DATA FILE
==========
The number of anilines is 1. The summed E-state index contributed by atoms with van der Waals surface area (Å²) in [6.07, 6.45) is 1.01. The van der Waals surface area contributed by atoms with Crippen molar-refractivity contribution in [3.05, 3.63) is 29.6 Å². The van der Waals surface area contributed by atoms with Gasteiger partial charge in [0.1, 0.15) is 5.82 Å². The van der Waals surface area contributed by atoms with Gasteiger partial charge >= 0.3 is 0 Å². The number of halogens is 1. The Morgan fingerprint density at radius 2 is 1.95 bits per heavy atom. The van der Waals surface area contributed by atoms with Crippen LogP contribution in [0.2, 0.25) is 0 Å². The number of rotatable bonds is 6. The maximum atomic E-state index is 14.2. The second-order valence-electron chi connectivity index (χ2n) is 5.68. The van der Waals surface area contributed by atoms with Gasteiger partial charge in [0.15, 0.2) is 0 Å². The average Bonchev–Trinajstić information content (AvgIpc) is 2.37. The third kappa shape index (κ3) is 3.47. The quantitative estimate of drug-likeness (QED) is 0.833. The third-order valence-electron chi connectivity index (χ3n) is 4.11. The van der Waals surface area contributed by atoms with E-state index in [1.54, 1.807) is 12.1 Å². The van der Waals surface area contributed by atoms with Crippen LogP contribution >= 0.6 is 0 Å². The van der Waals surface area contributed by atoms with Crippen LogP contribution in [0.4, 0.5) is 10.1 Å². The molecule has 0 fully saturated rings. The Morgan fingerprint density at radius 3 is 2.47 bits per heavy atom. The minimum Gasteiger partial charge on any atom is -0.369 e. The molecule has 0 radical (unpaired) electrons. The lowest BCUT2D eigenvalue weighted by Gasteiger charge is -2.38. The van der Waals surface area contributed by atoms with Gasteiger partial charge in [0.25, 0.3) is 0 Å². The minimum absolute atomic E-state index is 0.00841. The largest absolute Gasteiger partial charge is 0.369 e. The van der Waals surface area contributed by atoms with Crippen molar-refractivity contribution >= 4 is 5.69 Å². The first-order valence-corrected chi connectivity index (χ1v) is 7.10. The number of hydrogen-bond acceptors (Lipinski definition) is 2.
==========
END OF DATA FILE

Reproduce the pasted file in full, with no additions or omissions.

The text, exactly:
The number of anilines is 1. The summed E-state index contributed by atoms with van der Waals surface area (Å²) in [6.07, 6.45) is 1.01. The van der Waals surface area contributed by atoms with Crippen molar-refractivity contribution in [3.05, 3.63) is 29.6 Å². The van der Waals surface area contributed by atoms with Gasteiger partial charge in [0.1, 0.15) is 5.82 Å². The van der Waals surface area contributed by atoms with Gasteiger partial charge >= 0.3 is 0 Å². The number of halogens is 1. The Morgan fingerprint density at radius 2 is 1.95 bits per heavy atom. The van der Waals surface area contributed by atoms with Crippen LogP contribution in [0.2, 0.25) is 0 Å². The number of rotatable bonds is 6. The maximum atomic E-state index is 14.2. The second-order valence-electron chi connectivity index (χ2n) is 5.68. The van der Waals surface area contributed by atoms with Gasteiger partial charge in [0.15, 0.2) is 0 Å². The average Bonchev–Trinajstić information content (AvgIpc) is 2.37. The third kappa shape index (κ3) is 3.47. The quantitative estimate of drug-likeness (QED) is 0.833. The third-order valence-electron chi connectivity index (χ3n) is 4.11. The van der Waals surface area contributed by atoms with E-state index in [1.54, 1.807) is 12.1 Å². The van der Waals surface area contributed by atoms with Crippen LogP contribution >= 0.6 is 0 Å². The van der Waals surface area contributed by atoms with Crippen LogP contribution in [0.4, 0.5) is 10.1 Å². The molecule has 0 fully saturated rings. The Morgan fingerprint density at radius 3 is 2.47 bits per heavy atom. The minimum Gasteiger partial charge on any atom is -0.369 e. The molecule has 0 radical (unpaired) electrons. The lowest BCUT2D eigenvalue weighted by Gasteiger charge is -2.38. The van der Waals surface area contributed by atoms with Gasteiger partial charge in [0.25, 0.3) is 0 Å². The minimum absolute atomic E-state index is 0.00841. The largest absolute Gasteiger partial charge is 0.369 e. The van der Waals surface area contributed by atoms with Crippen molar-refractivity contribution >= 4 is 5.69 Å². The first-order valence-corrected chi connectivity index (χ1v) is 7.10. The number of hydrogen-bond acceptors (Lipinski definition) is 2.